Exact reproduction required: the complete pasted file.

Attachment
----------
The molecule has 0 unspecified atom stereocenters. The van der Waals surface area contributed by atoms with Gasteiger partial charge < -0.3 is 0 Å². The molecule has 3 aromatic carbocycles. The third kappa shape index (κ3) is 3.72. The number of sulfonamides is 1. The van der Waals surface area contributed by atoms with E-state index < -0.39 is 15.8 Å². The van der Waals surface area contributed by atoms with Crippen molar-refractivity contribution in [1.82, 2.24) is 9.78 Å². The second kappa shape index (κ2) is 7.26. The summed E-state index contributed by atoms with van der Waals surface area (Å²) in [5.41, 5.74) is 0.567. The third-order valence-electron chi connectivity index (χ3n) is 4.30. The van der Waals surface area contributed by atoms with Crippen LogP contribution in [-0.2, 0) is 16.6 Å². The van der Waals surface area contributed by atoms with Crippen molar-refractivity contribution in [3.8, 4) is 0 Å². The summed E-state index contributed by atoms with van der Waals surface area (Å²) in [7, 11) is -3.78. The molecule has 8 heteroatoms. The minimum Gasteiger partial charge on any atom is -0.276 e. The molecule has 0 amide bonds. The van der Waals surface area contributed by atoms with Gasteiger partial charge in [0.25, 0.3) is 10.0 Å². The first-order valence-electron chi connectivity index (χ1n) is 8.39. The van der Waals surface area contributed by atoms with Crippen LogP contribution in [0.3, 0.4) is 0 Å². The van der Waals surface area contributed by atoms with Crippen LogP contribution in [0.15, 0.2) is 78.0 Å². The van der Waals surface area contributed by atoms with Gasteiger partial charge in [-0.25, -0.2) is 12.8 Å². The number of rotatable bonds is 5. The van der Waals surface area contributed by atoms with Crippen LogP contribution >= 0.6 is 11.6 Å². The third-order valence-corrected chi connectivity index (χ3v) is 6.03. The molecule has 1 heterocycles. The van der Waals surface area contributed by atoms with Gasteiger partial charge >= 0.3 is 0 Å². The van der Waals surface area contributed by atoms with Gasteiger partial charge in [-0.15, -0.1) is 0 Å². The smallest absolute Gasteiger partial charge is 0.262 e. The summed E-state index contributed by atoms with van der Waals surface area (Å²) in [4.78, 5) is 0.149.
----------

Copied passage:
The molecule has 0 unspecified atom stereocenters. The van der Waals surface area contributed by atoms with Gasteiger partial charge < -0.3 is 0 Å². The molecule has 3 aromatic carbocycles. The third kappa shape index (κ3) is 3.72. The number of sulfonamides is 1. The van der Waals surface area contributed by atoms with E-state index < -0.39 is 15.8 Å². The van der Waals surface area contributed by atoms with Crippen molar-refractivity contribution in [1.82, 2.24) is 9.78 Å². The second kappa shape index (κ2) is 7.26. The summed E-state index contributed by atoms with van der Waals surface area (Å²) in [5.41, 5.74) is 0.567. The third-order valence-electron chi connectivity index (χ3n) is 4.30. The van der Waals surface area contributed by atoms with Crippen LogP contribution in [-0.2, 0) is 16.6 Å². The van der Waals surface area contributed by atoms with Crippen molar-refractivity contribution in [3.8, 4) is 0 Å². The summed E-state index contributed by atoms with van der Waals surface area (Å²) in [7, 11) is -3.78. The molecule has 8 heteroatoms. The minimum Gasteiger partial charge on any atom is -0.276 e. The molecule has 0 amide bonds. The van der Waals surface area contributed by atoms with Gasteiger partial charge in [0.25, 0.3) is 10.0 Å². The first-order valence-electron chi connectivity index (χ1n) is 8.39. The van der Waals surface area contributed by atoms with Crippen LogP contribution in [0.3, 0.4) is 0 Å². The van der Waals surface area contributed by atoms with Crippen LogP contribution in [0.15, 0.2) is 78.0 Å². The van der Waals surface area contributed by atoms with Gasteiger partial charge in [-0.25, -0.2) is 12.8 Å². The number of rotatable bonds is 5. The van der Waals surface area contributed by atoms with Crippen LogP contribution >= 0.6 is 11.6 Å². The third-order valence-corrected chi connectivity index (χ3v) is 6.03. The molecule has 1 heterocycles. The van der Waals surface area contributed by atoms with Gasteiger partial charge >= 0.3 is 0 Å². The van der Waals surface area contributed by atoms with Gasteiger partial charge in [-0.15, -0.1) is 0 Å². The smallest absolute Gasteiger partial charge is 0.262 e. The summed E-state index contributed by atoms with van der Waals surface area (Å²) in [4.78, 5) is 0.149.